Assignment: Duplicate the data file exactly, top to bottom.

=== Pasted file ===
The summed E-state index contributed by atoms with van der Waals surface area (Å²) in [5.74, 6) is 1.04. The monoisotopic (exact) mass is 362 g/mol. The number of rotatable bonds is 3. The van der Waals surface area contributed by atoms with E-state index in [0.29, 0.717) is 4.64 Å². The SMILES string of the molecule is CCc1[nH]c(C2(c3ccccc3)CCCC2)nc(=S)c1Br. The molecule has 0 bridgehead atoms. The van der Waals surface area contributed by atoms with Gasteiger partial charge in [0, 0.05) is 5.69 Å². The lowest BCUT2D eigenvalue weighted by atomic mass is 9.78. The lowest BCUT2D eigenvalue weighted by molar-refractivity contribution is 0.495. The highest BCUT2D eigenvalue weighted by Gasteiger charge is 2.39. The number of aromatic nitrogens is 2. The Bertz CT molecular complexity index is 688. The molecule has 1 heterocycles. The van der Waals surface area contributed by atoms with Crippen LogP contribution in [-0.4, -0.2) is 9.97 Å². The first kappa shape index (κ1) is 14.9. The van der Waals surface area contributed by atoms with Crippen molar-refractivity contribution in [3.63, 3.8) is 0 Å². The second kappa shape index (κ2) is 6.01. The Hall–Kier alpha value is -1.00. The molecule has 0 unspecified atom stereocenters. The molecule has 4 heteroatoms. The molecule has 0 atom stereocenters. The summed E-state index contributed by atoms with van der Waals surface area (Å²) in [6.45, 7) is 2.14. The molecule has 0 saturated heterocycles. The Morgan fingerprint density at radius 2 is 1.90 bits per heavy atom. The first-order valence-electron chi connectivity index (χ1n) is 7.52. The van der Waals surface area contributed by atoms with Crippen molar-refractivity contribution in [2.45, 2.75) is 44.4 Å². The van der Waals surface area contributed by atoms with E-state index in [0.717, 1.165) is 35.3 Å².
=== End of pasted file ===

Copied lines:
The summed E-state index contributed by atoms with van der Waals surface area (Å²) in [5.74, 6) is 1.04. The monoisotopic (exact) mass is 362 g/mol. The number of rotatable bonds is 3. The van der Waals surface area contributed by atoms with E-state index in [0.29, 0.717) is 4.64 Å². The SMILES string of the molecule is CCc1[nH]c(C2(c3ccccc3)CCCC2)nc(=S)c1Br. The molecule has 0 bridgehead atoms. The van der Waals surface area contributed by atoms with Gasteiger partial charge in [0, 0.05) is 5.69 Å². The lowest BCUT2D eigenvalue weighted by atomic mass is 9.78. The lowest BCUT2D eigenvalue weighted by molar-refractivity contribution is 0.495. The highest BCUT2D eigenvalue weighted by Gasteiger charge is 2.39. The number of aromatic nitrogens is 2. The Bertz CT molecular complexity index is 688. The molecule has 1 heterocycles. The van der Waals surface area contributed by atoms with Crippen LogP contribution in [-0.4, -0.2) is 9.97 Å². The first kappa shape index (κ1) is 14.9. The van der Waals surface area contributed by atoms with Crippen molar-refractivity contribution in [3.63, 3.8) is 0 Å². The second kappa shape index (κ2) is 6.01. The Hall–Kier alpha value is -1.00. The molecule has 0 unspecified atom stereocenters. The molecule has 4 heteroatoms. The molecule has 0 atom stereocenters. The summed E-state index contributed by atoms with van der Waals surface area (Å²) in [6.45, 7) is 2.14. The molecule has 0 saturated heterocycles. The Morgan fingerprint density at radius 2 is 1.90 bits per heavy atom. The first-order valence-electron chi connectivity index (χ1n) is 7.52. The van der Waals surface area contributed by atoms with Crippen molar-refractivity contribution in [2.45, 2.75) is 44.4 Å². The van der Waals surface area contributed by atoms with E-state index in [0.717, 1.165) is 35.3 Å².